Years ago, I learned the meaning of Shalom. Among other things, it means wholeness, completeness, tranquility, and the prosperity of your soul. I must admit, I don’t live in that place. But I so long to. For years, I’ve asked God to help me to consistently know this kind of peace, this kind of expectancy. And though I’ve had moments where I’ve experienced God’s shalom for me, I long for more, and so I pray.
Last month, my husband and I battled COVID. He sailed through, but I fought hard. I coughed so much that I tore my ab muscles. It felt like someone took a razor blade to my oblique muscles with every coughing fit. My doctors told me to lie face down in bed and try to take slow, deep breaths. You get the most oxygen that way.
One day while lying face down, I concentrated on my breathing. I wasn’t really thinking about anything else when suddenly a flood of shalom peace overwhelmed me. I’ve never, ever experienced anything like it. Joy, peace, gladness, and expectancy filled me to overflowing, and at that moment, I felt like the richest woman alive. There’s no explaining it, really. It was a taste of heaven.
God met me on my sickbed most profoundly and tangibly. I put on my worship playlist and cried my way through it. In that sacred space, the Lord impressed something upon my heart that I’ll not soon forget. He whispered to my soul, Susie, there’s an appointed time for every God-given breakthrough. If you only knew the good things I’ve planned for you, you’d walk forward full of faith. You’d more consistently trust in My goodness.
I realized that trusting in God’s goodness is profoundly connected to hope about our future.
God has a divine purpose for His delays. He made Elizabeth and Zechariah wait to have a child, because John needed to be the forerunner for Jesus! Hannah had to wait to have Samuel because Israel needed a godly prophet at a very specific time in Israel’s history. There are many players and pieces to your story. And He’s working all things together for your good and for His glory.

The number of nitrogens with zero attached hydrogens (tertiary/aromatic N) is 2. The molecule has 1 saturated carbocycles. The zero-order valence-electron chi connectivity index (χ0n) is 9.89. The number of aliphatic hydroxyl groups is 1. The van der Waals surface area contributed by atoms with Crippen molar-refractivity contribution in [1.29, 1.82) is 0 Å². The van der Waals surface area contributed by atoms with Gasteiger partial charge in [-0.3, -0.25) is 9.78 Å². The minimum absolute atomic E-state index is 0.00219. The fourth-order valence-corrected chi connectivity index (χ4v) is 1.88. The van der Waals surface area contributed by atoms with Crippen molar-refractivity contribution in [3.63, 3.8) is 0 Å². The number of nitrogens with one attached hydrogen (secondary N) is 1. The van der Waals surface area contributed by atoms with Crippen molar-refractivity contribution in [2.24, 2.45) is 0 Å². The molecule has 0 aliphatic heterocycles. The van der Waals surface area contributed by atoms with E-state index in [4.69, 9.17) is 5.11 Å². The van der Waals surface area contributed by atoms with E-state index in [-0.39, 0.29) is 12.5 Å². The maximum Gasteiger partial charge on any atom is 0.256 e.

I often say that God makes us wait because He’s making us ready. But make no mistake about it. He has good things in store for you!
Even the psalmist says so:
You saw me before I was born.
Every day of my life was recorded in your book.
Every moment was laid out
before a single day had passed.
How precious are your thoughts about me, O God.
They cannot be numbered!
I can’t even count them;
they outnumber the grains of sand!
And when I wake up,
you are still with me!
Can we disrupt those good plans? Some say no, others say yes. I’m inclined to believe that we can. If we determine to resist God’s plan, if we’re insistent on going our own way, if we refuse to honor God in all our ways, eventually, He lets us go our own way, and we reap the consequences. This is not to say that God can’t redeem our wandering ways because He absolutely can and does so every single day. Yet how often do you suppose Christians go through life living beneath their spiritual privilege? They know they’re saved, but they don’t believe they’re loved, and as a result, they spend much of their time striving to earn and prove that which Jesus has already won for them. Scripture is clear that a day is coming when all of our strivings will cease, and everything we accomplished in our own strength will burn up. Doesn’t that reality beg us to seek God with all of our hearts that we might live for Him with all that we are?